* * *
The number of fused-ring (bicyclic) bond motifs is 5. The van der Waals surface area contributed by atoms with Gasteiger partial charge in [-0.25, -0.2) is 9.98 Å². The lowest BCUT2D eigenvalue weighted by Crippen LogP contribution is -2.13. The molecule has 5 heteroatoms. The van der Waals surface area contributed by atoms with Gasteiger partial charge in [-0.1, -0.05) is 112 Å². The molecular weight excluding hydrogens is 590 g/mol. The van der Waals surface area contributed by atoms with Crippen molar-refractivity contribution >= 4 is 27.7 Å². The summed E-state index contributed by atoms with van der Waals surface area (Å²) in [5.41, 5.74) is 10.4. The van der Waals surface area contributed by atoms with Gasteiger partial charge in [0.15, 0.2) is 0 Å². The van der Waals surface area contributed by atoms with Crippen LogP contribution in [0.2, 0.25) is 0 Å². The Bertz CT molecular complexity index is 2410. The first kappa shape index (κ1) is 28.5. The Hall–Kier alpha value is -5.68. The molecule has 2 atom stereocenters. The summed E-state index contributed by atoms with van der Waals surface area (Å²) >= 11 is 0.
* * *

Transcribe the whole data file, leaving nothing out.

The number of fused-ring (bicyclic) bond motifs is 5. The van der Waals surface area contributed by atoms with Gasteiger partial charge in [-0.25, -0.2) is 9.98 Å². The lowest BCUT2D eigenvalue weighted by Crippen LogP contribution is -2.13. The molecule has 5 heteroatoms. The van der Waals surface area contributed by atoms with Gasteiger partial charge in [-0.1, -0.05) is 112 Å². The molecular weight excluding hydrogens is 590 g/mol. The van der Waals surface area contributed by atoms with Crippen molar-refractivity contribution >= 4 is 27.7 Å². The summed E-state index contributed by atoms with van der Waals surface area (Å²) in [5.41, 5.74) is 10.4. The van der Waals surface area contributed by atoms with Gasteiger partial charge in [0.15, 0.2) is 0 Å². The van der Waals surface area contributed by atoms with Crippen LogP contribution in [0.2, 0.25) is 0 Å². The Bertz CT molecular complexity index is 2410. The first kappa shape index (κ1) is 28.5. The Hall–Kier alpha value is -5.68. The molecule has 2 atom stereocenters. The summed E-state index contributed by atoms with van der Waals surface area (Å²) >= 11 is 0.